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  11. Holger H. Hoos & David G. Mitchell (eds.) (2005). Theory and Applications of Satisfiability Testing: 7th International Conference, Sat 2004, Vancouver, Bc, Canada, May 10-13, 2004: Revised Selected Papers. [REVIEW] Springer.score: 66.0
    This book constitutes the refereed proceedings of the 7th International Conference on Theory and Applications of Satisfiability Testing, SAT 2004, held in Vancouver, BC, Canada in May 2004. The 24 revised full papers presented together with 2 invited papers were carefully selected from 72 submissions. In addition there are 2 reports on the 2004 SAT Solver Competition and the 2004 QBF Solver Evaluation. The whole spectrum of research in propositional and quantified Boolean formula satisfiability testing is covered; bringing together the (...)
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  12. Ofer Strichman & Stefan Szeider (eds.) (2010). Theory and Applications of Satisfiability Testing-- Sat 2010: 13th International Conference, Sat 2010 Edinburgh, Uk, July 2010: Proceedings. [REVIEW] Springer.score: 66.0
    The LNCS series reports state-of-the-art results in computer science research, development, and education, at a high level and in both printed and electronic form.
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  13. Richard Heersmink, Jeroen van den Hoven, Nees Jan van Eck & Jan van den Berg (2011). Bibliometric Mapping of Computer and Information Ethics. Ethics and Information Technology 13 (3):241-249.score: 60.0
    This paper presents the first bibliometric mapping analysis of the field of computer and information ethics (C&IE). It provides a map of the relations between 400 key terms in the field. This term map can be used to get an overview of concepts and topics in the field and to identify relations between information and communication technology concepts on the one hand and ethical concepts on the other hand. To produce the term map, a data set of over thousand (...)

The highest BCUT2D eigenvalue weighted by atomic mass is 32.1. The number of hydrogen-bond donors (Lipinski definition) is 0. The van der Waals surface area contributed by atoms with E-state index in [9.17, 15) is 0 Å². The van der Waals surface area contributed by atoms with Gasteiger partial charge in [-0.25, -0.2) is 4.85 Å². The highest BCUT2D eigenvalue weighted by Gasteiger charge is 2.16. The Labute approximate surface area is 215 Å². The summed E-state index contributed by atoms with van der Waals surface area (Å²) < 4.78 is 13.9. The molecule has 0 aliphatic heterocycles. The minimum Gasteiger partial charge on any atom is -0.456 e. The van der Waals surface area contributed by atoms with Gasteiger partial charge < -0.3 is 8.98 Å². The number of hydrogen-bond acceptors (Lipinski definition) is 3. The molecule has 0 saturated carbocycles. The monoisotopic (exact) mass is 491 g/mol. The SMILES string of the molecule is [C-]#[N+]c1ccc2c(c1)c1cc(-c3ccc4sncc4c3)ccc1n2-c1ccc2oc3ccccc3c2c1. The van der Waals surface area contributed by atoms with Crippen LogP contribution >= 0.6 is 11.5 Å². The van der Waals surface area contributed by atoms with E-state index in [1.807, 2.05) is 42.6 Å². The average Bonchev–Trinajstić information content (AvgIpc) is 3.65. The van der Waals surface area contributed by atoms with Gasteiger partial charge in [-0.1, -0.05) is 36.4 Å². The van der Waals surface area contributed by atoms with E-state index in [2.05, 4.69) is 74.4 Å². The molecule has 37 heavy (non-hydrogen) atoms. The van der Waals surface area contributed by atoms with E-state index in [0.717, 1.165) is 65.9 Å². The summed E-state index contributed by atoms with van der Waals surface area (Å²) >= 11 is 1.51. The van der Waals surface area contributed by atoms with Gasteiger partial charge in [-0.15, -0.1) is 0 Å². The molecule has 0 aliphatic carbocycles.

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  14. David A. Nelson (1992). Deductive Program Verification (a Practitioner's Commentary). Minds and Machines 2 (3):283-307.score: 60.0
    A proof of ‘correctness’ for a mathematical algorithm cannot be relevant to executions of a program based on that algorithm because both the algorithm and the proof are based on assumptions that do not hold for computations carried out by real-world computers. Thus, proving the ‘correctness’ of an algorithm cannot establish the trustworthiness of programs based on that algorithm. Despite the (deceptive) sameness of the notations used to represent them, the transformation of an algorithm into an executable program is a (...)
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  15. Karem A. Sakallah & Laurent Simon (eds.) (2011). Theory and Application of Satisfiability Testing - Sat 2011: 14th International Conference, Sat 2011, Ann Arbor, Mi, Usa, June 19-22, 2011: Proceedings. [REVIEW] Springer.score: 60.0
    This book constitutes the refereed proceedings of the 14th International Conference on Theory and Applications of Satisfiability Testing, SAT 2011, held in Ann Arbor, MI, USA in June 2011.The 25 revised full papers presented together with ...
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  16. John Franco, Endre Boros & P. L. Hammer (eds.) (1999). The Satisfiability Problem. Elsevier.score: 60.0
  17. Timothy R. Colburn (1991). Program Verification, Defeasible Reasoning, and Two Views of Computer Science. Minds and Machines 1 (1):97-116.score: 54.0
    In this paper I attempt to cast the current program verification debate within a more general perspective on the methodologies and goals of computer science. I show, first, how any method involved in demonstrating the correctness of a physically executing computer program, whether by testing or formal verification, involves reasoning that is defeasible in nature. Then, through a delineation of the senses in which programs can be run as tests, I show that the activities of testing and formal (...)
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  18. Jeff Edmonds (2008). How to Think About Algorithms. Cambridge University Press.score: 54.0
    There are many algorithm texts that provide lots of well-polished code and proofs of correctness. Instead, this book presents insights, notations, and analogies to help the novice describe and think about algorithms like an expert. By looking at both the big picture and easy step-by-step methods for developing algorithms, the author helps students avoid the common pitfalls. He stresses paradigms such as loop invariants and recursion to unify a huge range of algorithms into a few meta-algorithms. (...)
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  19. Rolf Niedermeier (2006). Invitation to Fixed-Parameter Algorithms. Oxford University Press.score: 54.0